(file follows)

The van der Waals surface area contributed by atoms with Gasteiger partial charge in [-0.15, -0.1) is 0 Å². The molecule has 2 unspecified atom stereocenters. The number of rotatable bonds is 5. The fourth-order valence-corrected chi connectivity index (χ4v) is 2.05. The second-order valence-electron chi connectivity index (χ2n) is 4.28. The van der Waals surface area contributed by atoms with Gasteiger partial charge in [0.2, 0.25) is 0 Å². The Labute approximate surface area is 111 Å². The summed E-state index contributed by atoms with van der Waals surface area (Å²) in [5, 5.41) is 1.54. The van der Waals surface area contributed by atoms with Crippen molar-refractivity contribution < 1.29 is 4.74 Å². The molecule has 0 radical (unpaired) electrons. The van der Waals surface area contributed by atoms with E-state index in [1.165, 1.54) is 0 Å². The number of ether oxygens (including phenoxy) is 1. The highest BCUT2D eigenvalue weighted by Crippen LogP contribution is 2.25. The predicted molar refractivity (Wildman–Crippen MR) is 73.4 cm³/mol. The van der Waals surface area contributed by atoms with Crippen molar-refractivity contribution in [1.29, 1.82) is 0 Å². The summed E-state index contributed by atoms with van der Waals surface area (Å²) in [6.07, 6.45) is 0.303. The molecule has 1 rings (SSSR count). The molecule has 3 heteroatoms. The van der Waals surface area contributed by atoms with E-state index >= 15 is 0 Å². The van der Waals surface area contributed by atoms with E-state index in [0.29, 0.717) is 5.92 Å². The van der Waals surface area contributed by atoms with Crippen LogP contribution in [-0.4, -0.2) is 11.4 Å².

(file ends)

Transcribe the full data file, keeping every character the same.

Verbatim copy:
The van der Waals surface area contributed by atoms with Gasteiger partial charge in [-0.15, -0.1) is 0 Å². The molecule has 2 unspecified atom stereocenters. The number of rotatable bonds is 5. The fourth-order valence-corrected chi connectivity index (χ4v) is 2.05. The second-order valence-electron chi connectivity index (χ2n) is 4.28. The van der Waals surface area contributed by atoms with Gasteiger partial charge in [0.2, 0.25) is 0 Å². The Labute approximate surface area is 111 Å². The summed E-state index contributed by atoms with van der Waals surface area (Å²) in [5, 5.41) is 1.54. The van der Waals surface area contributed by atoms with Crippen molar-refractivity contribution < 1.29 is 4.74 Å². The molecule has 0 radical (unpaired) electrons. The van der Waals surface area contributed by atoms with E-state index in [1.165, 1.54) is 0 Å². The number of ether oxygens (including phenoxy) is 1. The highest BCUT2D eigenvalue weighted by Crippen LogP contribution is 2.25. The predicted molar refractivity (Wildman–Crippen MR) is 73.4 cm³/mol. The van der Waals surface area contributed by atoms with Crippen molar-refractivity contribution in [1.29, 1.82) is 0 Å². The summed E-state index contributed by atoms with van der Waals surface area (Å²) in [6.07, 6.45) is 0.303. The molecule has 1 rings (SSSR count). The molecule has 3 heteroatoms. The van der Waals surface area contributed by atoms with E-state index >= 15 is 0 Å². The van der Waals surface area contributed by atoms with E-state index in [0.29, 0.717) is 5.92 Å². The van der Waals surface area contributed by atoms with Crippen LogP contribution in [-0.4, -0.2) is 11.4 Å².